by Horst Slesina. Translated from the original Third Reich book about the first months of Operation Barbarossa. Captures the crusader spirit of the German soldiers. Lots of combat action.
With Carbines against Tanks
“A wedge of German infantry and artillery has been driven deep into the enemy. The situation changes every moment. Suddenly situations emerge where even the hardest man must summon up his last ounce of strength in order to overcome them.
An artillery detachment has been set ahead, directly behind the infantry. A few hundreds ahead the rifle lines have just crossed a hill and now decline into valley, hard on the heels, chasing the Soviets from one position to another. The detachment commander, his battery commander and lieutenant W. have driven up to this hill from the firing position in order to look for a favorable observation position – a position from which they can clearly follow the infantry’s further attack and direct their artillery fire. They drive in a truck on a path along the top of this hill. Suddenly, machine-gun fire comes from a high grain field, followed by the high, whipping fire of a tank gun. The truck’s side is ripped open. The officers and the driver leap out. “Where does that come from?” There are more machine-gun bursts and more whipping fore from a tank gun!
They hear motor noise and the gnashing of tracks. Suddenly the turret of a Soviet tank emerges from the grain field. The steel colossus slowly approaches the few men who lie helpless on the street watching the monster coming at them. There is no help with a few hundred meters – the artillery firing position is a few hundred meters back, but the men there do not know what is happening to their commander and officers at this moment.
The tank notices that is has easy prey and crawls toward its victims. Again and again, its machine-gun fire sprays the road and sweeps the ground in front of them with its explosive shells.
It is a damned situation to see such a colossus coming at one and knowing one cannot harm it. What do they have with them? Machine-pistols, carbines and pistols – that is everything. But one cannot fight a tank with that! Lieutenant W. is furious when the tank sprays another round of machine-gun fire in front of his face, casting up pillars of dust. Jumping to the side and retreating, they try to get away, but it does not work. The tank has noticed that it can get the men. It maneuvers to the left and right until it has a clear line of fire and then stubbornly drives toward the men in order to run over them.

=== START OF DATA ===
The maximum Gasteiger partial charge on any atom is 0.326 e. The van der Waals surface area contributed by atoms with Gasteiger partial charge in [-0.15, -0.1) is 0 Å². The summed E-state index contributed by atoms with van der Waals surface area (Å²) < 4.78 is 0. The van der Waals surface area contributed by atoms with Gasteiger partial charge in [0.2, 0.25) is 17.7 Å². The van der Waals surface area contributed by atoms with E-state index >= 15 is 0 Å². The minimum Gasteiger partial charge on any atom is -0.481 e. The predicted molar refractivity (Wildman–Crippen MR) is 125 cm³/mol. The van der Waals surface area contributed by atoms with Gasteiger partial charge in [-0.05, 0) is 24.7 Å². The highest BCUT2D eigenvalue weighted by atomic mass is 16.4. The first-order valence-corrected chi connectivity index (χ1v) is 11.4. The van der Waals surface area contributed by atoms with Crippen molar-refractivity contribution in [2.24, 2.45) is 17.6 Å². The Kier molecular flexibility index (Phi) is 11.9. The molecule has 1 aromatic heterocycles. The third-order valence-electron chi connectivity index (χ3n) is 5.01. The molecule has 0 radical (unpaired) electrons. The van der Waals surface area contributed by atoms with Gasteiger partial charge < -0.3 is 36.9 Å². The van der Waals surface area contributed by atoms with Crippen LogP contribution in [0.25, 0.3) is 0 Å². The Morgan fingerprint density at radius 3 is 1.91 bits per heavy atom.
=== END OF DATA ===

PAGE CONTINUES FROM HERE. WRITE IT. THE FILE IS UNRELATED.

Lieutenant W. raises his machine-pistol and fires one round after another at the enemy monster out of sheer rage. But what good are pistol bullets against a tank! At the last moment the lieutenant makes a decision. He jumps up, runs across the street to his truck and pulls out a carbine, constantly followed by bursts of machine-gunfire from the tank. He loads the carbine and again throws himself down at the edge of the road with the others. Now he calms his racing pulse for a second, holds his breath and mobilizes his concentration, determination and will power for one shot!
The tank is within 20 meters. The lieutenant sees the eye slot is open. He calmly raises the carbine, and puts it to his shoulder. He remains calm despite the crazy excitement and takes aim. Then he fires the carbine. Almost the next instant the lieutenant sees something flash over there. Then there is a terrible explosion. He had fired through the eye slot and had somehow hit the panzer ammunition that torn the tank appear and veiled it in a glowing cloud of massive, bark smoke. One of the crewmen jumps out, but he his hit by the second well-aimed shot. The tank has been destroyed by one shot fired by lieutenant W. with utter determination and cold-bloodedness. At the last moment the danger was overcome. The detachment commander and his officers have escaped from certain death.”